Evidence that suggests our gut bacteria play complex roles in maintaining and impacting overall health is piling up. One new review of the scientific literature has now found that regulating intestinal microbiota may help relieve the symptoms of anxiety.
Should researchers look to the gut to relieve anxiety?
Recent research suggests that the bacteria that naturally populate the human gut may play an extensive role not just in a person‘s physical health, but also in their mental well-being.
One study between certain groups of bacteria and a higher risk of conditions, including .
Another that our gut bacteria may influence certain brain mechanisms and contribute to .
Now, researchers from the Shanghai Mental Health Center at Shanghai Jiao Tong University School of Medicine in China have evaluated the evidence of 21 studies — involving 1,503 participants in all — that looked at different interventions set to regulate the intestinal microbiota and whether they had any effect on symptoms of anxiety.
Among the researchers were Beibei Yang, Jinbao Wei, Peijun Ju, and Jinghong Chen. The findings, which appeared yesterday in the journal , emphasize the idea that scientists should not ignore the possible role of the intestinal flora when providing solutions for mental health.
In the introduction to their study paper, the researchers explain that although studies in mice have suggested that interventions that regulate the balance of intestinal bacterial populations can be helpful in reducing behaviors consistent with a state of anxiety, there is currently no scientific consensus regarding the effectiveness of these interventions.
Through their review and meta-analysis, the scientists hope to get closer to some of the answers sought by those interested in the relationship between the gut and the brain.
Over 50% of studies found positive effects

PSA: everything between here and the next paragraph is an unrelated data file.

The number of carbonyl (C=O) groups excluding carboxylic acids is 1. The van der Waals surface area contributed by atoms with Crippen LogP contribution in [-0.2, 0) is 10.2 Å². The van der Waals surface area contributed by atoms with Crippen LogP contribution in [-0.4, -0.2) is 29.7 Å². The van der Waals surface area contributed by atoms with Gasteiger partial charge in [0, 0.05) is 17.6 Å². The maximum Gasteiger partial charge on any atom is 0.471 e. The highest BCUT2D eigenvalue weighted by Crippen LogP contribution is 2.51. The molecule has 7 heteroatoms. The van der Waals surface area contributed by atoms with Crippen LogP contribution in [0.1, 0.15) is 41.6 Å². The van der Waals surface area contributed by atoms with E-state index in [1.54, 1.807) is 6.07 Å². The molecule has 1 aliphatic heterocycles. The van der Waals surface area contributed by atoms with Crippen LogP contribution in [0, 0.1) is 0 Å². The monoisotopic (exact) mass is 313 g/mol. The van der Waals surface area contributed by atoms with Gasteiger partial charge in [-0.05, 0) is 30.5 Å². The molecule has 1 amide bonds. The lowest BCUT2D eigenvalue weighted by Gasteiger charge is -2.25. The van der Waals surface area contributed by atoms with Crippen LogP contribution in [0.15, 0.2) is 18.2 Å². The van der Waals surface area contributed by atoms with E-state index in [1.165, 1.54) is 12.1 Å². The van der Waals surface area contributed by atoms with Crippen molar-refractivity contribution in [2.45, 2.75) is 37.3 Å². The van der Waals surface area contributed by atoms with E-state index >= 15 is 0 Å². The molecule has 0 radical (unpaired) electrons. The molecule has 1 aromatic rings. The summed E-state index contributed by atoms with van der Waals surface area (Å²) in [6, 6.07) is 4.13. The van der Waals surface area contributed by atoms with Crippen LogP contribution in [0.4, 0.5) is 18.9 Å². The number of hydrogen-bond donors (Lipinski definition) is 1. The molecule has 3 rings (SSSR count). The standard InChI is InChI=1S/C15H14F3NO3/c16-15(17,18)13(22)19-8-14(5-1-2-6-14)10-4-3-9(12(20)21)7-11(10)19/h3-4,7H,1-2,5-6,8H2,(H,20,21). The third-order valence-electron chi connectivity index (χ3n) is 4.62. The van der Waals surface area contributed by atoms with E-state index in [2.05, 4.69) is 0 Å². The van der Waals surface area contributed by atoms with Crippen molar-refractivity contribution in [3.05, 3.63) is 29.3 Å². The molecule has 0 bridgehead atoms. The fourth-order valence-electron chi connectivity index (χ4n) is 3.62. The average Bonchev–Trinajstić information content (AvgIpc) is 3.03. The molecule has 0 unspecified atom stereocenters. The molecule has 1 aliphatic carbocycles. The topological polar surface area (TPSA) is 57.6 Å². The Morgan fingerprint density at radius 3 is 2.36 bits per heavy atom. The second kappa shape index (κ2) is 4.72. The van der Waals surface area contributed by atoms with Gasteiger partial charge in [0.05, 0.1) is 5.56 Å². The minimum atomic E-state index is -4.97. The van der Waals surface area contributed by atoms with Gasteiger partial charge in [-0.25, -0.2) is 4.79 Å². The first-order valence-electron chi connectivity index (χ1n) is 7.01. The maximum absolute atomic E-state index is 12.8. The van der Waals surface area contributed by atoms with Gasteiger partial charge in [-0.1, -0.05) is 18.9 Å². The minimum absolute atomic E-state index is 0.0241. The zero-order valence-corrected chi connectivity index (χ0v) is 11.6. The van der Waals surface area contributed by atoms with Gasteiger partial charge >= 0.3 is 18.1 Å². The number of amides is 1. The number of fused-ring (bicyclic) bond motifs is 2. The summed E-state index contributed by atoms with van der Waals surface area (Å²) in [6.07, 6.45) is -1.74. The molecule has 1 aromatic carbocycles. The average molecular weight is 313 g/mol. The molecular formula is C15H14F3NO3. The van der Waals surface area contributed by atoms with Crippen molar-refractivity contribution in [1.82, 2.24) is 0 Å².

The studies that the team evaluated chose different types of intervention. Of the 21 studies, 14 used probiotics — or “good” bacteria — as the main agent in their interventions regulating intestinal flora. The remaining seven opted for interventions that did not use probiotics, such as simply adjusting a person‘s typical diet.
Of the 14 that used probiotic-centered interventions, seven used a single probiotic, two used two kinds of probiotics, and five used three or more different types of probiotics.
The team found that 11 out of the 21 studies (52%) concluded that interventions regulating intestinal flora helped reduce anxiety symptoms.
More specifically, among the studies that used probiotics in their interventions, 36% concluded that the strategy was effective. Among the studies that did not use probiotics, 6 out of 7 suggested that the interventions helped alleviate anxiety.
“It is worth mentioning that the efficiency of supplementation of nonprobiotic preparations is as high as 86%,” the authors write in their study paper.
Five of the studies used interventions regulating intestinal flora to supplement traditional anxiety treatments. Among these, only the studies that did not use probiotics led to an improvement of anxiety symptoms.
Why are some interventions more effective?
The researchers also found that nonprobiotic interventions on their own seemed to have a greater positive effect than interventions using probiotics, at a rate of 80% effectiveness in the former versus 45% effectiveness in the latter.
This, they say, may be because interventions such as adjusting one‘s daily diet might contribute more to regulating the microbiome by offering different sources of energy to the bacteria that populate the intestines.
“The energy source of gut microbiota growth is mainly food,” explain the study authors. “Adjusting the gut microbiota through modulating dietary structure can directly change the energy-supplying structure of gut microbiota and this plays a decisive role in the growth of gut microbiota, so the effect is obvious.”
Because the recent research was observational in nature, the scientists warn that the results do not speak conclusively of cause and effect.
However, more than half of the studies they looked at offered high-quality data that suggested that regulating the intestinal microbiota could be helpful in reducing anxiety symptoms.
The authors conclude that their findings, if additional research supports them, may have important clinical implications. They say:
“In the clinical treatment of anxiety symptoms, in addition to the use of psychiatric drugs for treatment, we can also consider regulating intestinal flora to alleviate anxiety symptoms.”
“Especially for patients with somatic diseases who are not suitable for the application of psychiatric drugs for anxiety treatment, probiotic methods and/or nonprobiotic ways […] can be applied flexibly according to clinical conditions,” the researchers conclude.